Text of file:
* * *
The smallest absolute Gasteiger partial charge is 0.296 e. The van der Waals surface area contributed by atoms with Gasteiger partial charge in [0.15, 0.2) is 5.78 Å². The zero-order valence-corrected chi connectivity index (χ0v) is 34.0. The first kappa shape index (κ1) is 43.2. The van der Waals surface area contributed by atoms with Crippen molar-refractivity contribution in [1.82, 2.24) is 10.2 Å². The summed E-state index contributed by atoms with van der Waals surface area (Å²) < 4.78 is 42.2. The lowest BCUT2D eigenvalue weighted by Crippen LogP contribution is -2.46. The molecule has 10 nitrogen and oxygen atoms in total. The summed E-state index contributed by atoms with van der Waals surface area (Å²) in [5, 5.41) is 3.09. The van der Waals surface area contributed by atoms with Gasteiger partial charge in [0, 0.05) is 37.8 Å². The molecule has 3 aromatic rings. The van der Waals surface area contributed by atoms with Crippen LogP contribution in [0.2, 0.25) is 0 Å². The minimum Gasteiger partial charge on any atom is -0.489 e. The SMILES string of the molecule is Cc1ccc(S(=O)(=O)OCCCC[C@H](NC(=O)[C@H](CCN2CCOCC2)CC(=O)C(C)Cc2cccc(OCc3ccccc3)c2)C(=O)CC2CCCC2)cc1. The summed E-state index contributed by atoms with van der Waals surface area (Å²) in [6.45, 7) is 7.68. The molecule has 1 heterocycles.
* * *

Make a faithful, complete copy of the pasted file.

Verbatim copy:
The smallest absolute Gasteiger partial charge is 0.296 e. The van der Waals surface area contributed by atoms with Gasteiger partial charge in [0.15, 0.2) is 5.78 Å². The zero-order valence-corrected chi connectivity index (χ0v) is 34.0. The first kappa shape index (κ1) is 43.2. The van der Waals surface area contributed by atoms with Crippen molar-refractivity contribution in [1.82, 2.24) is 10.2 Å². The summed E-state index contributed by atoms with van der Waals surface area (Å²) < 4.78 is 42.2. The lowest BCUT2D eigenvalue weighted by Crippen LogP contribution is -2.46. The molecule has 10 nitrogen and oxygen atoms in total. The summed E-state index contributed by atoms with van der Waals surface area (Å²) in [5, 5.41) is 3.09. The van der Waals surface area contributed by atoms with Gasteiger partial charge in [0, 0.05) is 37.8 Å². The molecule has 3 aromatic rings. The van der Waals surface area contributed by atoms with Crippen LogP contribution in [0.2, 0.25) is 0 Å². The minimum Gasteiger partial charge on any atom is -0.489 e. The SMILES string of the molecule is Cc1ccc(S(=O)(=O)OCCCC[C@H](NC(=O)[C@H](CCN2CCOCC2)CC(=O)C(C)Cc2cccc(OCc3ccccc3)c2)C(=O)CC2CCCC2)cc1. The summed E-state index contributed by atoms with van der Waals surface area (Å²) in [6.45, 7) is 7.68. The molecule has 1 heterocycles.